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Petrobras Discovered as Target of NSA Spying

Globo, Brazil’s largest television network, has reported on its show “Fantastico” that according to the NSA documents leaked by Edward Snowden, the US has been spying on Brazil’...
Petrobras Discovered as Target of NSA Spying
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  • Globo, Brazil’s largest television network, has reported on its show “Fantastico” that according to the NSA documents leaked by Edward Snowden, the US has been spying on Brazil’s state-run oil firm, Petrobras. Glenn Greenwald, a US journalist who has intimate ties with Edward Snowden, assisted Globo with their report on the situation. According to the documents, Petrobras has not been the only multinational corporation which has been targeted by the NSA; Google and the Society for Worldwide Interbank Financial Telecommunication (SWIFT), a company through which international money transfers take place, have also had their computer systems compromised by the NSA.

    As of now, no reason has been given as to why the NSA has started targeting multinational corporations. The documents leaked by Snowden only say that these three corporations serve as training lessons for new NSA agents, teaching them how to crack the networks of large, private corporations. James Klapper, the Director of National Intelligence in the United States, released a statement yesterday stating why the US collects the information it does:

    “We collect this information for many important reasons: for one, it could provide the United States and our allies early warning of international financial crises which could negatively impact the global economy. It also could provide insight into other countries’ economic policy or behavior which could affect global markets…. What we do not do, as we have said many times, is use our foreign intelligence capabilities to steal the trade secrets of foreign companies on behalf of – or give intelligence we collect to – US companies to enhance their international competitiveness or increase their bottom line.”

    However, the history of the United States in Latin America proves the exact opposite. In 1954, the United States led a coup d’etat in Guatemala because the United Fruit Company, a multinational US company, was in danger of losing its agrarian monopoly in the country. Later, in the 1970’s, the CIA backed coup attempts in Chile due to Salvador Allende’s attempts at nationalizing many US companies located in Chile. Given this record of intervention within Latin American countries to secure economic dominance, Brazil has every reason to be concerned for Petrobras’s security and success.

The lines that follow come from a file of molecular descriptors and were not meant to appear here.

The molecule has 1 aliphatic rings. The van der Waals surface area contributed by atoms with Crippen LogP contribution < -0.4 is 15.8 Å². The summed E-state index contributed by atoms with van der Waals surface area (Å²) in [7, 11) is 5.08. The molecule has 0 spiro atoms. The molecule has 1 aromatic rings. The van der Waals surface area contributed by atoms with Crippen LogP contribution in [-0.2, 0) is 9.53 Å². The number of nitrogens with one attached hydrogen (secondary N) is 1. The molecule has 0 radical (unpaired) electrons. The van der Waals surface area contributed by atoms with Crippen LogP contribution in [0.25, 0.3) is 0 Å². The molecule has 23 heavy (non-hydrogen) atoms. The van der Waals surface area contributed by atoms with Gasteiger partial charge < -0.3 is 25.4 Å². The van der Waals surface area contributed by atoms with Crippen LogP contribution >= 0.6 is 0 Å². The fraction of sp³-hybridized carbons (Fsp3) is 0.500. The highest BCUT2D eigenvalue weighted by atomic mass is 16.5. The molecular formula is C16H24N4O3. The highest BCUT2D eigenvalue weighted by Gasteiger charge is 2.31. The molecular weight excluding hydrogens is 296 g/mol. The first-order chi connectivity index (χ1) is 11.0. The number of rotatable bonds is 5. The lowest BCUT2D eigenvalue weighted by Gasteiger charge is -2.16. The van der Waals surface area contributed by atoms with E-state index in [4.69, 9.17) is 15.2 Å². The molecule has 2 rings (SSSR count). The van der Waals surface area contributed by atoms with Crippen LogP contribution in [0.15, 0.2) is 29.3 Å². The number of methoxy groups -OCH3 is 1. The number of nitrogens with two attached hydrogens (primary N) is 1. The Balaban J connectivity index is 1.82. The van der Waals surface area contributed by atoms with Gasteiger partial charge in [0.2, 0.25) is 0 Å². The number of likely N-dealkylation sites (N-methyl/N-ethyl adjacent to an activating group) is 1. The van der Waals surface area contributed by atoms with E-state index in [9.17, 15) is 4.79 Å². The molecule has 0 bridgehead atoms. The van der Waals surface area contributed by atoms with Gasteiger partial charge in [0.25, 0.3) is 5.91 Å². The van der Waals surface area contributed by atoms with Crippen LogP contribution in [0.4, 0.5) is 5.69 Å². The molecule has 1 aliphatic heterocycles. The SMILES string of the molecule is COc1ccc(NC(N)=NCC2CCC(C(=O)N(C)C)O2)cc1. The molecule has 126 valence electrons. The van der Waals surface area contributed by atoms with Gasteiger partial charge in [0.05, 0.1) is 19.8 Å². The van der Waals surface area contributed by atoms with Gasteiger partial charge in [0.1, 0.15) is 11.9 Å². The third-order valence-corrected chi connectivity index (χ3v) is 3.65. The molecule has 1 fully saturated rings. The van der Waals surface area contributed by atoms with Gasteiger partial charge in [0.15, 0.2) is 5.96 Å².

That may be part of the reason why Brazil’s president, Dilma Rousseff, is so upset at the United States and Barack Obama. The other reason is that earlier this week “Fantastico” released a report which stated that the United States had been spying on her private communications, along with those of Mexican president Enrique Peña Nieto. President Rousseff was so upset by this news that she publicly sought out President Obama at the G20 summit currently happening in Russia, demanding an explanation from the US as to why it was spying on her private life. Rousseff also threatened to cancel her trip the the United States later this year, a trip that holds great importance for the United States and its relations with the emerging economic market in Brazil.

    All signs point to the fact that the United States is targeting Petrobras due to the recent oil discovery in Brazil. The Lula Oil Field, located about 200 miles off-shore from Rio de Janeiro, has been named the largest oil discovery in the Western hemisphere in the last 30 years. The oil field is estimated to hold 50 to 100 billion barrels of oil. If true, this would make Brazil one of the top 5 oil producers in the world. With ever-increasing tension in the Middle East and much resistance to the Keystone pipeline domestically, the United States would find it highly advantageous to gather as much information as possible about the Lula Oil Field. However, the means as to how the US acquires this information would also be important, seeing as positive relations with Brazil would be imperative toward starting trade discussions for said oil.

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